Monday, January 16, 2012

Repair centers protect DNA against radiation

Cells contain several mechanisms to prevent our genetic code from changing or getting damaged. It is possible to break down DNA, by exposing it to radiation. Scientists from the University of California have discovered that so-called repair centers are formed, in which broken parts of genetic code are being repaired. It lead them to believe that radiation at lower doses is not as dangerous as we assume.

Radiation can cause the bonds between individual pieces of code, called nucleotides, to break down. Nucleotides come in four varieties, A, T, C and G. In our genome, an A is paired with T, and C is paired with G. If the DNA breaks down on both sides of the pairs, the nucleotides need to be re-attached. This is known as a double strand break, because DNA consists of two strands entwined with each other. We have special molecules capable of sensing damage. They all move to the damage site, whereafter they can be seen under the microscope, as something described as "radiation induced foci" (RIF). If the amount of DNA damage increases, more RIF are needed. In their experiments, the scientists found that RIF does not increase linearly with dose: a higher dose yields less RIF, which obviously makes higher doses of radiation more harmful in terms of the destruction of genetic material.
Many molecules are involved with DNA breaks. It eventually leads to cell cycle arrest, which means the cell can not progress in growth until the damage is repaired.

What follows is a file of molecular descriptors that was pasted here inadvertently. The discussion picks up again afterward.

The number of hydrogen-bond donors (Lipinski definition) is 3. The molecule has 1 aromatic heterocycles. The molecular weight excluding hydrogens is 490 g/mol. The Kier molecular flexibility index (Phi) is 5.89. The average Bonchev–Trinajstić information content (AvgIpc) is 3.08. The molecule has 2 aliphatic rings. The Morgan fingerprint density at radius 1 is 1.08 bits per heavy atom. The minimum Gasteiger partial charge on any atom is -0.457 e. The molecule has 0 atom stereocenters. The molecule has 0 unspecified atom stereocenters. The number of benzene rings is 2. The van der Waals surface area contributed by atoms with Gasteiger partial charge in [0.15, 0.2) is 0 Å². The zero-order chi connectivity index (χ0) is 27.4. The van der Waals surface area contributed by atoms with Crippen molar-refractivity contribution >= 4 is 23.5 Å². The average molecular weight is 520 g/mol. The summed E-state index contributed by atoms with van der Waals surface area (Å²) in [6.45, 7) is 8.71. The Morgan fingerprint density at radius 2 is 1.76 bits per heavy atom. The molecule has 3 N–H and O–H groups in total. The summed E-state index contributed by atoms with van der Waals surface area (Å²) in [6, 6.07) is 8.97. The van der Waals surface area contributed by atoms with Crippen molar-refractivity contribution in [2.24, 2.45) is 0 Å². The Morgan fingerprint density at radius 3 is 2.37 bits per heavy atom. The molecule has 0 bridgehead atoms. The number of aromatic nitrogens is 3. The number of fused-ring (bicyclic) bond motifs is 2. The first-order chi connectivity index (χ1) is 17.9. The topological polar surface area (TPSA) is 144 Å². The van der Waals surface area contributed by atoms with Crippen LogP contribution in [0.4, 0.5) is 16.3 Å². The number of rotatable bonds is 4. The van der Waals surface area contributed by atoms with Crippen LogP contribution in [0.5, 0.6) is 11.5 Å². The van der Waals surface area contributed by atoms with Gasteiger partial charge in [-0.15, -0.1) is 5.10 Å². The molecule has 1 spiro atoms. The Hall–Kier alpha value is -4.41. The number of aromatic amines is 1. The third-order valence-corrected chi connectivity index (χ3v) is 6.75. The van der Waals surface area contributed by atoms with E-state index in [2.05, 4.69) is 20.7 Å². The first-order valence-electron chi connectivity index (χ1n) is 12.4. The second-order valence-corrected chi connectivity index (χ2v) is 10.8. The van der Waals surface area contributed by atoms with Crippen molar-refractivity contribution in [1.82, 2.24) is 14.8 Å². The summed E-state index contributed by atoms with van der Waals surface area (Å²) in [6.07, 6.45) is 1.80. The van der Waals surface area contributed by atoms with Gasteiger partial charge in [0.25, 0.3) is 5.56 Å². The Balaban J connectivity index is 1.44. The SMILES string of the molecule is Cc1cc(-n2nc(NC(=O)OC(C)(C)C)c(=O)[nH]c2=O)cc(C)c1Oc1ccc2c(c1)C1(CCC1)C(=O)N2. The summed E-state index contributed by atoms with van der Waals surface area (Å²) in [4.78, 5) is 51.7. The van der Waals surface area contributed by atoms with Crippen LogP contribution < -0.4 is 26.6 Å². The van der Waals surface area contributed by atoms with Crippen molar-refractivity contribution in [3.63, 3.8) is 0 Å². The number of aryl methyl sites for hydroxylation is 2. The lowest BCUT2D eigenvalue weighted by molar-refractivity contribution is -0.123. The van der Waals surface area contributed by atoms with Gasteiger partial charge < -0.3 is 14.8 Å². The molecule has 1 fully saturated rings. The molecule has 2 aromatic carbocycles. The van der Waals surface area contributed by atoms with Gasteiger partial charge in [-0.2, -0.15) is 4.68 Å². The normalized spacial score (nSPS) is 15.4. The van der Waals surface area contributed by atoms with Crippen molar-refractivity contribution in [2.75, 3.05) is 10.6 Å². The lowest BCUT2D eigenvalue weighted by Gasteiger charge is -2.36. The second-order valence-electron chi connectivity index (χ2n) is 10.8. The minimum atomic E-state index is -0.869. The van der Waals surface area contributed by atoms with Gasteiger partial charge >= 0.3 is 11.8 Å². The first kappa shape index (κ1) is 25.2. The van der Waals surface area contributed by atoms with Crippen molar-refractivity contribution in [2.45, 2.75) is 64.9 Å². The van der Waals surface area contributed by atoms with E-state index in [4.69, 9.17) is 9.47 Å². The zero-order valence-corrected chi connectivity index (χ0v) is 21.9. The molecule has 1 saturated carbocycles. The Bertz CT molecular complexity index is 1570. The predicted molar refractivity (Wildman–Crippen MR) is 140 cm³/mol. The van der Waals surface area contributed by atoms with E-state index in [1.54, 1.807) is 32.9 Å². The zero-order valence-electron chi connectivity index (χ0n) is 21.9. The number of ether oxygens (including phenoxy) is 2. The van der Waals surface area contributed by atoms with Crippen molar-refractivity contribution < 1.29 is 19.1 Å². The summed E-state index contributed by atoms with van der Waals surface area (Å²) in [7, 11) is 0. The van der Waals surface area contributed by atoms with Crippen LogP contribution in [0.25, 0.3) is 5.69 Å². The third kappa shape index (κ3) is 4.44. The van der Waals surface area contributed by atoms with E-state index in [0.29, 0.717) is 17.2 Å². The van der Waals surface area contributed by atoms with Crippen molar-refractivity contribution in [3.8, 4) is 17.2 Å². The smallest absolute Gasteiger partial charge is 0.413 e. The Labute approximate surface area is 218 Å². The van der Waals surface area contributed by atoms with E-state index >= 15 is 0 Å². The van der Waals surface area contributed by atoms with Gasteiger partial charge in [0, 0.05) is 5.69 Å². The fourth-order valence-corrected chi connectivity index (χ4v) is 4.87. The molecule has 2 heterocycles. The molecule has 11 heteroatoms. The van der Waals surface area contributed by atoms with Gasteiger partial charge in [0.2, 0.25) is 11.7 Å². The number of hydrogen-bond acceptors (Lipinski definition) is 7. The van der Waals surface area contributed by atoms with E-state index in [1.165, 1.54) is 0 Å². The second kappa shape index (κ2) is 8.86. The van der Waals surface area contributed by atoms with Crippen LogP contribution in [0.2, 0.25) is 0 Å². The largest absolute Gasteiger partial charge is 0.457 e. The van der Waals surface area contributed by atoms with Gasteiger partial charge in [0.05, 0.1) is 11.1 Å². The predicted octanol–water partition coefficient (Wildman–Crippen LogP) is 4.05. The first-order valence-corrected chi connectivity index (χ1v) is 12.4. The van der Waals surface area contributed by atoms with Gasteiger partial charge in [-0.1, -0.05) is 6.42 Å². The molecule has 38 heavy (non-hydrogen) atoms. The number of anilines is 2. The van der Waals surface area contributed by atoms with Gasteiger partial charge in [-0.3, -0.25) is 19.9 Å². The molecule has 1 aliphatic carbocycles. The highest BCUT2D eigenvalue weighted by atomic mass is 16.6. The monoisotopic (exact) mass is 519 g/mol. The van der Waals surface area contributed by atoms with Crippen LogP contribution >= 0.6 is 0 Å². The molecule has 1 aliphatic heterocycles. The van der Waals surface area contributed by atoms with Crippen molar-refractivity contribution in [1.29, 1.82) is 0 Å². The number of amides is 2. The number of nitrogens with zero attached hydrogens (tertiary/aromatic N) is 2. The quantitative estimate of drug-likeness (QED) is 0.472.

Repair centres
RIF's have been discovered a long time ago. The Californian scientists revealed, however, that double-stranded breaks in the DNA cluster together. In combination with repair molecules found in the RIF, a repair centre is formed. Apparently, the molecules work together to fix multiple breaks at once. We do not know much about these centres, though it is apparent that it forms under the influence of DNA damage and is aimed at efficiently resolving the problems.

Genetic cross-over.
Repairing DNA breaks is of the utmost importance. If the problems are not swiftly resolved, the loose ends could be attached to other parts of the genome, and thereby resulting in a genetic cross-over. Our DNA is wound up in several packages, known as chromosomes. When double strand breaks make DNA detach from the chromosome they belong to, it can become rearranged in various ways. The picture on the right gives an example of this form of cross-over. It is known that these genetic mutations can cause cancer, which also explains the high incidence of tumours after nuclear disasters such as Chernobyl.

It was already known that the body can not cope with the severity of the DNA-damaging effects of radiation when exposed to high doses. We have carved our guidelines on how much radiation a human can withstand from damage reports on people exposed to high levels, for example after a nuclear disaster. It is of course not ethical to expose people to low doses of radiation and assess when they start to develop tumours. We have assumed that the formation of RIF is linear with dose. However, the Californian scientists have shown non-linearity. Because RIF are relatively much higher in low doses compared to high doses, we ought to withstand low radiation levels better than originally thought. Studying how our body exactly forms repair centres from RIF, and how we can increase them will be relevant to assess more accurately what effect radiation in lower doses has on our body. We may also be able to manipulate it to more effectively repair DNA damage.

No comments:

Post a Comment